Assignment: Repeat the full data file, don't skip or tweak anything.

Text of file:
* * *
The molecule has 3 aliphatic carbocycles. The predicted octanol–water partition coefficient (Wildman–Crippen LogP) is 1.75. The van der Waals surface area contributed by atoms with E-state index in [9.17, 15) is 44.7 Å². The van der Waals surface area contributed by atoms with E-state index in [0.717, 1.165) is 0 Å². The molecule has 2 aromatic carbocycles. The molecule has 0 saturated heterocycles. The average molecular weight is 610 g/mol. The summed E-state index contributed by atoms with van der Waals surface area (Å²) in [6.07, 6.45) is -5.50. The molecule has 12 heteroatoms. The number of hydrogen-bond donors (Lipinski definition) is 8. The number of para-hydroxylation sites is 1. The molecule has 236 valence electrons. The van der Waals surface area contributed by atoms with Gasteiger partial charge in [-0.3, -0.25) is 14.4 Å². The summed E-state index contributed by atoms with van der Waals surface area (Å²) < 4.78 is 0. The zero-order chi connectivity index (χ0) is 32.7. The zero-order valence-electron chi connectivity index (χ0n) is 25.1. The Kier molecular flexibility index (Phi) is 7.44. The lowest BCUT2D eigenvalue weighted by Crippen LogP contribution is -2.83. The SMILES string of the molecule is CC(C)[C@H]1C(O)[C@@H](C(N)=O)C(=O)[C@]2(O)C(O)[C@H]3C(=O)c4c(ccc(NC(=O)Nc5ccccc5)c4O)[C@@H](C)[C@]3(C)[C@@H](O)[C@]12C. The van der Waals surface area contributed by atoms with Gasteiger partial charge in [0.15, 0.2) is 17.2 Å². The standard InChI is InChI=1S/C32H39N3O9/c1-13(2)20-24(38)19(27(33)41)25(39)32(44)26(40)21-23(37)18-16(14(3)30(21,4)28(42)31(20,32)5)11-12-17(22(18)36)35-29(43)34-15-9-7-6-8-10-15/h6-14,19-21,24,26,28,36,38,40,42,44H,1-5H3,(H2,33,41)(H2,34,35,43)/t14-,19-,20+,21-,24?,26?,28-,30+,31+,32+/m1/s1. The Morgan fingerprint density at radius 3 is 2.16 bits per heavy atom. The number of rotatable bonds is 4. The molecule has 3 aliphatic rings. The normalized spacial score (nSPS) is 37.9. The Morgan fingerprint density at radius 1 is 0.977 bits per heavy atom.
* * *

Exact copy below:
The molecule has 3 aliphatic carbocycles. The predicted octanol–water partition coefficient (Wildman–Crippen LogP) is 1.75. The van der Waals surface area contributed by atoms with E-state index in [9.17, 15) is 44.7 Å². The van der Waals surface area contributed by atoms with E-state index in [0.717, 1.165) is 0 Å². The molecule has 2 aromatic carbocycles. The molecule has 0 saturated heterocycles. The average molecular weight is 610 g/mol. The summed E-state index contributed by atoms with van der Waals surface area (Å²) in [6.07, 6.45) is -5.50. The molecule has 12 heteroatoms. The number of hydrogen-bond donors (Lipinski definition) is 8. The number of para-hydroxylation sites is 1. The molecule has 236 valence electrons. The van der Waals surface area contributed by atoms with Gasteiger partial charge in [-0.3, -0.25) is 14.4 Å². The summed E-state index contributed by atoms with van der Waals surface area (Å²) < 4.78 is 0. The zero-order chi connectivity index (χ0) is 32.7. The zero-order valence-electron chi connectivity index (χ0n) is 25.1. The Kier molecular flexibility index (Phi) is 7.44. The lowest BCUT2D eigenvalue weighted by Crippen LogP contribution is -2.83. The SMILES string of the molecule is CC(C)[C@H]1C(O)[C@@H](C(N)=O)C(=O)[C@]2(O)C(O)[C@H]3C(=O)c4c(ccc(NC(=O)Nc5ccccc5)c4O)[C@@H](C)[C@]3(C)[C@@H](O)[C@]12C. The van der Waals surface area contributed by atoms with Gasteiger partial charge in [0.15, 0.2) is 17.2 Å². The standard InChI is InChI=1S/C32H39N3O9/c1-13(2)20-24(38)19(27(33)41)25(39)32(44)26(40)21-23(37)18-16(14(3)30(21,4)28(42)31(20,32)5)11-12-17(22(18)36)35-29(43)34-15-9-7-6-8-10-15/h6-14,19-21,24,26,28,36,38,40,42,44H,1-5H3,(H2,33,41)(H2,34,35,43)/t14-,19-,20+,21-,24?,26?,28-,30+,31+,32+/m1/s1. The Morgan fingerprint density at radius 3 is 2.16 bits per heavy atom. The number of rotatable bonds is 4. The molecule has 3 aliphatic rings. The normalized spacial score (nSPS) is 37.9. The Morgan fingerprint density at radius 1 is 0.977 bits per heavy atom.